Formatters can also be observed in the above example. @package|studly@ instructs the engine to take whatever value is stored for package and apply a format function studly to it before replacing the value. This means that a value of pagix would be formatted to Pagix before it is substituted in the template.

These would be available as formatters from the start:

  • studly
  • camel
  • title
  • singular
  • snake

With the placeholders and the formatters, developers could create some interesting templates. For example, a Laravel service provider class:

<?php namespace @vendor|studly@\@package|studly@;

use Illuminate\Support\ServiceProvider;

class @package|studly@ServiceProvider extends ServiceProvider {

        public function boot()
        {
            $this->package('@packageName@');
        }

        /**
         * Indicates if loading of the provider is deferred.
         *
         * @var bool
         */
        protected $defer = false;

        /**
         * Register the service provider.
         *
         * @return void
         */
        public function register()
        {

        }

        /**
         * Get the services provided by the provider.
         *
         * @return array
         */
        public function provides()
        {
            return array();
        }

}

Although it might look complicated, it is simply a standard section of PHP code, with some special placeholders and formatters in place. If we were to create a new project with the name my/project the resulting service provider might look like this:

<?php namespace My\Package;

use Illuminate\Support\ServiceProvider;

class PacakgeServiceProvider extends ServiceProvider {

        public function boot()
        {
            $this->package('my/package');
        }

        /**
         * Indicates if loading of the provider is deferred.
         *
         * @var bool
         */
        protected $defer = false;

        /**
         * Register the service provider.
         *
         * @return void
         */
        public function register()
        {

        }

        /**
         * Get the services provided by the provider.
         *
         * @return array
         */
        public function provides()
        {
            return array();
        }

}

which is perfectly valid PHP code, and a valid Laravel 4 service provider class.

Template File Names

Being able to create templates within files is powerful, but we need to be able to generate file names too. Considering the following template directory structure:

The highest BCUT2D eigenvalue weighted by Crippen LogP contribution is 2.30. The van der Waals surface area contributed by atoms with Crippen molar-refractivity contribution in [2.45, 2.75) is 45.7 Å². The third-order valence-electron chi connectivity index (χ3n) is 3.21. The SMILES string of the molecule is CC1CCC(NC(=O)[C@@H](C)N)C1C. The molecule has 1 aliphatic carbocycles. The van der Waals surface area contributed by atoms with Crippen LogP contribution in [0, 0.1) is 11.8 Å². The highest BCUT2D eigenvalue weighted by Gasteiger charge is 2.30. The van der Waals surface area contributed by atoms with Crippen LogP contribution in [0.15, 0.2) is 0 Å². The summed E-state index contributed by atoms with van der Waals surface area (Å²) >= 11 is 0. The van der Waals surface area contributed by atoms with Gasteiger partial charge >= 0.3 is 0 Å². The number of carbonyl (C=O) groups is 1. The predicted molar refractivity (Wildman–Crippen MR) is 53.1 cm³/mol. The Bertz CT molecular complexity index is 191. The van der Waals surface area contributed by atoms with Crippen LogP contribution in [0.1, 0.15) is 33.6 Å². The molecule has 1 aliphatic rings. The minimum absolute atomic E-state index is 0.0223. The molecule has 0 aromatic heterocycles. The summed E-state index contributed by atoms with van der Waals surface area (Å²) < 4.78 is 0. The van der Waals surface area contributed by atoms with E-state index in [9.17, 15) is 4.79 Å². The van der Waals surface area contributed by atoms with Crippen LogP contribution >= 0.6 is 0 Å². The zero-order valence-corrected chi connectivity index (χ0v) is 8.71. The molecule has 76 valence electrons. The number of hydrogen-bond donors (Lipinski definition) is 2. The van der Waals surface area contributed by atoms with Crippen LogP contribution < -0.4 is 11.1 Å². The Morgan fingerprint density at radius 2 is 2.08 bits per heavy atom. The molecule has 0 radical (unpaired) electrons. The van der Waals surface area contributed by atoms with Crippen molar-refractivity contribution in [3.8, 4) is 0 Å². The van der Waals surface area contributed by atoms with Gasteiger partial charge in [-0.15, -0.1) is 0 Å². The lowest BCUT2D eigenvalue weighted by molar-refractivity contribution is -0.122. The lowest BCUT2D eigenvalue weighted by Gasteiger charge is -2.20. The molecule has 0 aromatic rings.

/mytemplate
  | pagix.json
  | composer.json
  /src
   /#vendor|studly#
     /#package|studly#
       #package|studly#ServiceProvider.php
     /config
     /lang
     /migrations
     /views
  /tests
  /public

We can see the same techniques of placeholders and formatters being used here, with the difference that placeholders are surrounded by the # character in file names. Again, if we used my/project to create a new package using the above template, we could expect the following directory structure and files to be created (and of course, having the file contents updated accordingly):

/mytemplate
  | composer.json
  /src
   /My
     /Project
       ProjectServiceProvider.php
     /config
     /lang
     /migrations
     /views
  /tests
  /public

In the above example output, pagix.json file has been removed. This file would most likely be removed from all projects created with a template.

Interacting With the Tool

So how would a tool like this be used? Its usage would be familiar to anyone that has used composer. Users would start the command line utility, give the command to create a new project and give the template name and the target directory (the directory the package should be created in):

pagix make:package package/name your/project/location

The package/name would be the same package name, as it would be found on Packagist. Consistency. At this point, the tool would load the template's configuration, ask for any data required and then proceed to create the project at the specified location. Simplicity.

Conclusion

I look forward to receiving feedback on this idea. Specifically, would this be useful? Can anyone see possible pitfalls, problems, awesome ideas? Leave a comment below!